Children surround the newly installed kiosk at the Nauru airport.
Surround by the Pacific Ocean, the Republic of Nauru is a small island inhabited by people who have a keen understanding of the importance of weather and climate. Coastal erosion, drought and rising sea level are only a few concerns Nauruans have related to climate change, and now they have a new forum for expressing those concerns and educating future generations about the delicate balance that exists between the ocean and atmosphere. On November 8, 2006, ARM Education and Outreach staff installed the Climate Change: Science and Traditional Knowledge kiosk that was developed specifically for the community of Nauru. More than 30 students, along with their teachers, attended the official launch of the kiosk at the departure lounge of the Nauru Airport.
Two children at the TWP kiosk dedication at Nauru sport ARM Climate Research Facility headwear.
Beginning in 2003, ARM Education and Outreach interviewed elders and community leaders about their observations of climate change on the island. Several scientists from the ARM Program and Australian Bureau of Meteorology were interviewed to provide scientific information about climate and the research they are doing on Nauru. All this information was compiled into a touch-screen kiosk and translated into Nauruan, the native language of the people of Nauru. The primary purpose of the kiosk is to encourage students to take an interest in learning about weather and climate, and to promote awareness of the research ARM is doing on the island.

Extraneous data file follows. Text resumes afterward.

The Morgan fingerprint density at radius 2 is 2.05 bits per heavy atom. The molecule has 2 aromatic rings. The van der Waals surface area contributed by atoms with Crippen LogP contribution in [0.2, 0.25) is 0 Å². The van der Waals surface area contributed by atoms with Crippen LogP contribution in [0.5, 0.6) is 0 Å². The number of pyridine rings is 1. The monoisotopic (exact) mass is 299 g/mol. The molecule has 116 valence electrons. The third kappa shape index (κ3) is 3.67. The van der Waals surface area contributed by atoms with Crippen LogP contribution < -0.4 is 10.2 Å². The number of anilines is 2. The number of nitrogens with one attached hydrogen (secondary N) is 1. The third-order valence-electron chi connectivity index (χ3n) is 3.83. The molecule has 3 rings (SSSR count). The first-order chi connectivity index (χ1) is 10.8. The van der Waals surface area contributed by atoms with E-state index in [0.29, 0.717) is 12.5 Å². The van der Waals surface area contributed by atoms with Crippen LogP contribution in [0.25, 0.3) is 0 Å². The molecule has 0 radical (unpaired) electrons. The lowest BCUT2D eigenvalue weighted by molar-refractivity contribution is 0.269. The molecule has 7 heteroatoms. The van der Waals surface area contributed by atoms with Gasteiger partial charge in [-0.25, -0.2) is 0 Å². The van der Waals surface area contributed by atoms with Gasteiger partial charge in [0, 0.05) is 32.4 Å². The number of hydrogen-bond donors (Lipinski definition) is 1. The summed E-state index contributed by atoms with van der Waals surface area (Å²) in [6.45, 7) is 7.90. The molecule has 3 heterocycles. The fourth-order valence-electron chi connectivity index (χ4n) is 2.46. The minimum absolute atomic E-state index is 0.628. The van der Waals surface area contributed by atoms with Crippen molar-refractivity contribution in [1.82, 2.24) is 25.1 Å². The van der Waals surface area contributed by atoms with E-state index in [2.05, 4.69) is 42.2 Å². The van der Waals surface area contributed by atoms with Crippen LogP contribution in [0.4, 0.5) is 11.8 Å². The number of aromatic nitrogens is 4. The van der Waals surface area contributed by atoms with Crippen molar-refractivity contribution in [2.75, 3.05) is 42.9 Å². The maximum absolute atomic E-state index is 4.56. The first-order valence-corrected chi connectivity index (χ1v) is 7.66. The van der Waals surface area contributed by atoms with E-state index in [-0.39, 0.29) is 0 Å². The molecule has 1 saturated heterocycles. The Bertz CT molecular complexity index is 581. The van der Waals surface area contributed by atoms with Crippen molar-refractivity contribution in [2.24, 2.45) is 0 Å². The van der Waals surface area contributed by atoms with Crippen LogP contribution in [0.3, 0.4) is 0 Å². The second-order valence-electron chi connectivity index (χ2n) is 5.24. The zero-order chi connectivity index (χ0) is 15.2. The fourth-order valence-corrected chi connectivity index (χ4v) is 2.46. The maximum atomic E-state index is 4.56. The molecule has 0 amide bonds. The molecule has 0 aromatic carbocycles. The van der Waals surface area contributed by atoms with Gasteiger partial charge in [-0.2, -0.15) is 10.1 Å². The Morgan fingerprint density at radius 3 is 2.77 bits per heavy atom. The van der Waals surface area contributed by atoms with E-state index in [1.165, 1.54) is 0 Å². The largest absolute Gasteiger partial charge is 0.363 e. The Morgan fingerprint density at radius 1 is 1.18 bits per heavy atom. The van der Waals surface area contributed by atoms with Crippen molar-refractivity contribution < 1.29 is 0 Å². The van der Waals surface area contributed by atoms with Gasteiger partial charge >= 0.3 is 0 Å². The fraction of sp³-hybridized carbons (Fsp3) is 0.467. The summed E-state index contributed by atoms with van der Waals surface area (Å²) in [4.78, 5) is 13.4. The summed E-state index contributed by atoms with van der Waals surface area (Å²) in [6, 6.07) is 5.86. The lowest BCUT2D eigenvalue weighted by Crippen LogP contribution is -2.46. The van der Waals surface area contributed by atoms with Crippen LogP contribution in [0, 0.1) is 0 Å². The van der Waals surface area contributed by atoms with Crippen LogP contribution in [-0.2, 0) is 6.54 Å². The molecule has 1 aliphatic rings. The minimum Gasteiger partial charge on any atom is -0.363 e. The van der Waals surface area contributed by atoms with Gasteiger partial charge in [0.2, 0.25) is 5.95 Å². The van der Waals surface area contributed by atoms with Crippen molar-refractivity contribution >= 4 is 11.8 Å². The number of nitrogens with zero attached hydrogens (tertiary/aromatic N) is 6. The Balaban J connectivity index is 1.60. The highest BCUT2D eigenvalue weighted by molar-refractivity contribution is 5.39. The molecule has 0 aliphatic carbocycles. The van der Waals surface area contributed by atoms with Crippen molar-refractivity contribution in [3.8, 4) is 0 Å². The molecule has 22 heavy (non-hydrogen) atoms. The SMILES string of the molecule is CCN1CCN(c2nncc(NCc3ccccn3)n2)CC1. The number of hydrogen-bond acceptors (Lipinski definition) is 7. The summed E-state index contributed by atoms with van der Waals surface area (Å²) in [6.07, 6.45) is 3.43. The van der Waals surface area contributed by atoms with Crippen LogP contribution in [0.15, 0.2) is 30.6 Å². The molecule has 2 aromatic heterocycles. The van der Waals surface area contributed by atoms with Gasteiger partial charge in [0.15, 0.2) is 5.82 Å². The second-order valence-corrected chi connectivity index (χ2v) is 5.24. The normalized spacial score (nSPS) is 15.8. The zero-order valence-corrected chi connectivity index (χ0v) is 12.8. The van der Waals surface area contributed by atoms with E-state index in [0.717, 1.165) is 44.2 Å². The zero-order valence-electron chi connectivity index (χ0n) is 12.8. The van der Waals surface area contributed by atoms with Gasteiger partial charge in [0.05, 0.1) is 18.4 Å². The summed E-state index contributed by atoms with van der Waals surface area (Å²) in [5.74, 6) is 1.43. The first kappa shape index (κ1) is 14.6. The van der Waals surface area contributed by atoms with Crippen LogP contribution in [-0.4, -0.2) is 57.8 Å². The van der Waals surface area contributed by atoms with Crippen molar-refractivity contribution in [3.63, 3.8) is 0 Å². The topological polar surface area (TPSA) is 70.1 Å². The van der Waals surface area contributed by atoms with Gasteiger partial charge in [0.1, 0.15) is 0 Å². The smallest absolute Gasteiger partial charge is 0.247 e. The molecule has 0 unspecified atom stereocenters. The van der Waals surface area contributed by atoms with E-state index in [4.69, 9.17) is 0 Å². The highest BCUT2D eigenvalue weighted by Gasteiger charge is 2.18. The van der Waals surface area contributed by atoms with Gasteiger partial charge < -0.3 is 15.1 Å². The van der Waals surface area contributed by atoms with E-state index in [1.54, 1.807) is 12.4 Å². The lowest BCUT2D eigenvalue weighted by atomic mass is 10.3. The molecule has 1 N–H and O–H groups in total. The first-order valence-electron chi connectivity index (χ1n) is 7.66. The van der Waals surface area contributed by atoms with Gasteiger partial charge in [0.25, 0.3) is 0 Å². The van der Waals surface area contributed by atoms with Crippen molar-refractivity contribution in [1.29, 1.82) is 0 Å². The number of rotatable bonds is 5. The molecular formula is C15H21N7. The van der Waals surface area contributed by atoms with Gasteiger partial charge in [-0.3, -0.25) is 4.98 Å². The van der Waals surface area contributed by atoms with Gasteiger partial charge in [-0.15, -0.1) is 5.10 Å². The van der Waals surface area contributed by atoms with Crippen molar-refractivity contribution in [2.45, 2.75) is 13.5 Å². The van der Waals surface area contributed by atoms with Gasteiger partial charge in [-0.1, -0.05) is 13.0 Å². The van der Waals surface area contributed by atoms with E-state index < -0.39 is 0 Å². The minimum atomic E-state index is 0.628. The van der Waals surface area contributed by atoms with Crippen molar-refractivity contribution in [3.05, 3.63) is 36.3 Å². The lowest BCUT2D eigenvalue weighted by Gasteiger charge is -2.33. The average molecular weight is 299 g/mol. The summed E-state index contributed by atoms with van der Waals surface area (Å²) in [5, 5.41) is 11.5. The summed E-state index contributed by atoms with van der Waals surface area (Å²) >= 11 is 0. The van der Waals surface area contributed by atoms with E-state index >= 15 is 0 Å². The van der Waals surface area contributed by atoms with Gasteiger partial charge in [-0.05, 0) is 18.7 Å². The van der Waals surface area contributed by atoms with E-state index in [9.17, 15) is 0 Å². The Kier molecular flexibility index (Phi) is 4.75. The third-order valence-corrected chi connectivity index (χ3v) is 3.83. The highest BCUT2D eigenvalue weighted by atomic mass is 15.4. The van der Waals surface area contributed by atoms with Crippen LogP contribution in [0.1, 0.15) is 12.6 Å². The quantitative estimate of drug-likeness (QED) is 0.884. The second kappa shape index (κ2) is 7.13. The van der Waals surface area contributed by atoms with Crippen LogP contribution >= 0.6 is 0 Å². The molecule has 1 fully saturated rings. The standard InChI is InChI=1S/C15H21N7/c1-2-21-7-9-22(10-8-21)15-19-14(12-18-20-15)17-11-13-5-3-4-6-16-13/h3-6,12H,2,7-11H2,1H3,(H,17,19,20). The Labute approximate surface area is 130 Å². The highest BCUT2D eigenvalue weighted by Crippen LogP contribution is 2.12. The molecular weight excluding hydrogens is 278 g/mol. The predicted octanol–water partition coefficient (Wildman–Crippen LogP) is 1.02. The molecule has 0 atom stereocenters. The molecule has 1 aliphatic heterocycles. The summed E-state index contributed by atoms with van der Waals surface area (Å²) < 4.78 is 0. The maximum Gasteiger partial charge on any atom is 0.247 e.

Mr. Baron Waqa, Minister of Education, attended the official launch in support of the kiosk. “ARM has had a presence in our schools for many years,” Mr. Waqa said, “I hope the working relationship continues.” ARM Education and Outreach presented Mr. Waqa with four computers for classroom use.
Elders who attended the opening were presented with certificates of appreciation for their contributions to the kiosk. TWP Site Manager Larry Jones thanked the Nauruan government for its ongoing support of ARM’s research on the island.